Today, social media and the business environment have become completely integrated. Platforms such as LinkedIn, Twitter, Instagram and Facebook (amongst many others) are powerful tools in conducting business and surprisingly, many organisations haven’t quite perfected the art of utilising them to their maximum potential.
To use social media effectively in business, an organisation must be relevant and visible so that it can attract an audience- it’s basic marketing and no different to any other type of promotional activity. An active audience ensures that brand awareness is high and that they’ll be there when you need new employees, have a special deal, desire feedback and, most importantly, have a product line on offer.
So here are a few brief tips and tricks about ensuring your business is riding the social media wave to its greatest success.
(1) Content… GOOD Content
Users of social media today are looking for interesting content, whether that be video, articles, photos, surveys, and so on. If you want to spark their interest and encourage engagement with your brand, give them something intriguing and interesting. However, keep in mind that people have a short attention span on these platforms, so keep it compelling and snappy, with a clear call-to-action.
You know your audience best, so ensure you’re catering directly to them. For example, some charity businesses find that videos featuring success stories of how funds are being spent will get the best response from audiences, whereas big accounting firms may understand that quick twitter posts about share prices are the way to go. Others may find that posting about an “employee of the month” will give audiences a favourable taste of what the business is like internally, or perhaps inviting customers to an event will gain a lot of traction. The types of content are so infinite and versatile that social media is a way organisations can experiment and get creative, finding new ways to reach their audience.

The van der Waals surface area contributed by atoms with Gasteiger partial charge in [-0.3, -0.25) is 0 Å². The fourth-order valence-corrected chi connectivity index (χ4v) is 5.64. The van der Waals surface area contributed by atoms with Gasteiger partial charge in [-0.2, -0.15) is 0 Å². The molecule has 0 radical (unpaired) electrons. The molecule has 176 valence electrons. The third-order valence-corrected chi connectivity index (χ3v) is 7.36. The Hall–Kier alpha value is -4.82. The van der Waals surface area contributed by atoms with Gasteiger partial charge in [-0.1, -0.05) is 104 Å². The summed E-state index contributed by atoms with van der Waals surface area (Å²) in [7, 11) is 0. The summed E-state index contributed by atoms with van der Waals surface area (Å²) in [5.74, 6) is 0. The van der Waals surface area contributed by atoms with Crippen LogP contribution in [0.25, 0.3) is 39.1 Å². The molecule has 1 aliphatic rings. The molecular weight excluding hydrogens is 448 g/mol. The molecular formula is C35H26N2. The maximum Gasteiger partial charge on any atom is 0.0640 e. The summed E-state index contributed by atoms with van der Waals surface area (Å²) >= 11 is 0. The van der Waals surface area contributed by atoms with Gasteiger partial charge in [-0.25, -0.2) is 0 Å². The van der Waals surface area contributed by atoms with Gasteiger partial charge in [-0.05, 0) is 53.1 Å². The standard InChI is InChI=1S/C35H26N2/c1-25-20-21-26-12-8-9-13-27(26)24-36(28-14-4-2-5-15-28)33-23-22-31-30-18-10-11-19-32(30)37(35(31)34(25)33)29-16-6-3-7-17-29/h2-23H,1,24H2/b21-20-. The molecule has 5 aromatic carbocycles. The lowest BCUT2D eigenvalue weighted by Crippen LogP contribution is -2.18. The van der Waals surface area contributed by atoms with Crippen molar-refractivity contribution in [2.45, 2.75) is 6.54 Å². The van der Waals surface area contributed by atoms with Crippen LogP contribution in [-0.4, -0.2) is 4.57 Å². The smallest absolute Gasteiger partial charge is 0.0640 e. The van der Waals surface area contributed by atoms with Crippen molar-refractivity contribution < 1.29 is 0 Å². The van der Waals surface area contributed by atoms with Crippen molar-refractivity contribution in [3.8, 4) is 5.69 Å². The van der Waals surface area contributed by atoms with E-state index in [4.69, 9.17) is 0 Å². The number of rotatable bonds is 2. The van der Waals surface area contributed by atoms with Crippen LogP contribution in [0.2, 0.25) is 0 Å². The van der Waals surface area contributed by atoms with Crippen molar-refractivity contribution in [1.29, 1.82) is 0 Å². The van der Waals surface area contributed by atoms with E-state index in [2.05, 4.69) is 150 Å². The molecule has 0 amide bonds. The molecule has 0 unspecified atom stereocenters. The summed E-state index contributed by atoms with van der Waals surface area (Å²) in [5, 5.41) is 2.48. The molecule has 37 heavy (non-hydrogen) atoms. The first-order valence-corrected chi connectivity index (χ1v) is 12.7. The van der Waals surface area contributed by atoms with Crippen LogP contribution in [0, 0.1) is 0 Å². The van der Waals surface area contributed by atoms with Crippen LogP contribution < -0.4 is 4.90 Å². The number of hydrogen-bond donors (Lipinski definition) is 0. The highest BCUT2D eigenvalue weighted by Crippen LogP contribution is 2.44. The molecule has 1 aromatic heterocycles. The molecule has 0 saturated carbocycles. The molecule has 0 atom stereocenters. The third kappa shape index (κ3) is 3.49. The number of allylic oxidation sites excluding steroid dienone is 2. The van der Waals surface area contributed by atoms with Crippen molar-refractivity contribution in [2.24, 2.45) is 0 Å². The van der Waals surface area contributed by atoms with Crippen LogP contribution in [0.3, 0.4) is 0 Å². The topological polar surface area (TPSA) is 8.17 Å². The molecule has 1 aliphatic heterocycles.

Let it be noted that content needs to be of a high quality and contextually relevant. If a business posts irrelevant material, or worse, “click bait” (ie: where the headline promises something news-worthy or shocking, only for the user to discover it leads to some lacklustre article which doesn’t deliver on the promise), your audience will soon distrust, avoid and unfollow you. Users can become easily annoyed or even offended at this, as their time is precious.
It’s a challenge to earn followers in the first place, let alone getting them to come back, so practise a little integrity here.
(2) What and When To Post
People want to follow businesses which are aligned with their personal values, interests and priorities. Therefore, posting company updates, industry information and career opportunities are all good ways to really engage with your audience and turn them into active followers.
Regular content is highly recommended (without spamming your audience) as their social media feeds move on so quickly that a business should be aiming to remain up there as frequently as possible. But again, don’t sacrifice quality for quantity.
(3) Know your metrics.
It sounds basic, but a lot of businesses don’t know exactly what all of the metric terms mean when describing how to track the success of your activities on social media platforms. So, here they are:
Impressions: how many users have passively seen your post, update or piece of content in their feed.
Clicks: how many users have seen it, and clicked through to see more information.
Interactions: how many users have ‘liked’, shared or commented on the content.
Viral Impressions: how many of the user’s friends have been notified about the user’s interactions.
Engagement: this is the interaction number divided by the impressions number, made into a percentage.
The standard average engagement rate is approximately 0.5%, so if your posts are getting above this, you’re doing well! Make sure you’re monitoring these statistics to track how successful each piece of content is and how your audience responds; the insights from these are valuable in researching your audience, and key to a better understanding of who they are.
Social media is such a fascinating and versatile weapon in an organisation’s arsenal, so it’s important to embrace the many different platforms, get out there and find your audience, so they can find you!